Otherwise you can just hold off on upgrading to Android 11 until it’s a more streamlined process (i.e. when the public beta is released). But in the meantime you can still start learning about some of the new features that Android 11 is introducing.  From Facebook-esque chat bubbles to new notification interactions, there’s plenty to explore.

That being said, it doesn’t seem there is anything revolutionary being released in 11.  All the same its changes are welcome.  Improvements to things like permission requests and user security are always a good thing, and for the most part shouldn’t require legacy apps to change too much.  As mentioned in another post here at RootJunky an expansion on Project Mainline will also allow Google to update key parts of the OS via Google Play Store.  These will seem like subtle changes to the user, but their impacts can be huge.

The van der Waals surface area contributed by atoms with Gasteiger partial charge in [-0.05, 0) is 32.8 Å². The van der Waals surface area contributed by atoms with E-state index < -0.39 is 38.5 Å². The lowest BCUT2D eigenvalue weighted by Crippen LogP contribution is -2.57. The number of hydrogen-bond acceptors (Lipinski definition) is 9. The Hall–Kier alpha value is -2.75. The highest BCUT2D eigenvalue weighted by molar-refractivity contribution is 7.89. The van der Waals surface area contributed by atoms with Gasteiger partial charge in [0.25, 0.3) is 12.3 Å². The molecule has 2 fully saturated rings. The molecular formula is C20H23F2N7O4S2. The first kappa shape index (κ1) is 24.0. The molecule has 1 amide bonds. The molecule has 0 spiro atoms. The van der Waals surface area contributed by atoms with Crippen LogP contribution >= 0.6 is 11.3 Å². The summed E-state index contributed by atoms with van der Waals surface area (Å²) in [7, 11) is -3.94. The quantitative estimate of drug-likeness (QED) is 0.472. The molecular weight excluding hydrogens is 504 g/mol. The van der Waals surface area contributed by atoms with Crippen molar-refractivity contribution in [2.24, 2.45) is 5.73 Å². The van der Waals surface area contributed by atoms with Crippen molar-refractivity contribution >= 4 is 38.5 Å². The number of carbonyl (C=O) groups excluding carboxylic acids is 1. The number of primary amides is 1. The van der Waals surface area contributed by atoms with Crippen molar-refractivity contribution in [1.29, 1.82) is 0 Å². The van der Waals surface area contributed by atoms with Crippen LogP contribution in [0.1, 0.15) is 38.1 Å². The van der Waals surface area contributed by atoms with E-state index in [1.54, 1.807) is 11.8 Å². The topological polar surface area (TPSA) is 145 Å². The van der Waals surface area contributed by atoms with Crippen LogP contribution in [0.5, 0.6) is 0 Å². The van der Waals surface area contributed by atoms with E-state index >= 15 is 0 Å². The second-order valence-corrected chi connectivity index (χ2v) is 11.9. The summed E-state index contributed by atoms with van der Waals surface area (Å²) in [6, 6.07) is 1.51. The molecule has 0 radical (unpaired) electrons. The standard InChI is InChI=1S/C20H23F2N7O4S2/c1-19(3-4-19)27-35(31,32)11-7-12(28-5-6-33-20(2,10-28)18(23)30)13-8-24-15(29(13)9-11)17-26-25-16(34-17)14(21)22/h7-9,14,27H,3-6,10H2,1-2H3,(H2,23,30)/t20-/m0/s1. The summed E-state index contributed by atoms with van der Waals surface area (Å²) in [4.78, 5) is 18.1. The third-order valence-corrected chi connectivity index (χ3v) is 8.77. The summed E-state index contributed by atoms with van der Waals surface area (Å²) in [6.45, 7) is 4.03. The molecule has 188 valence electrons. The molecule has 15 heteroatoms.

Hopefully we’ll see Android 11 go public in the near future, but for now we’ll have to be patient.  What are your thoughts on the new beta?  Let us know in the comments below.

Android 11 Has Made Its Debut

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Android 11 Has Made Its Debut

 

Gone are the days of Android versions with dessert themed names.  But by no means does that mean the end of Android!  Google is still keeping to their schedule of a new version every year, and 2020 marks the year of Android 11.  It won’t have a fun name, but this version may contain some long-awaited features for the world’s most popular operating system.

Android 11 Today: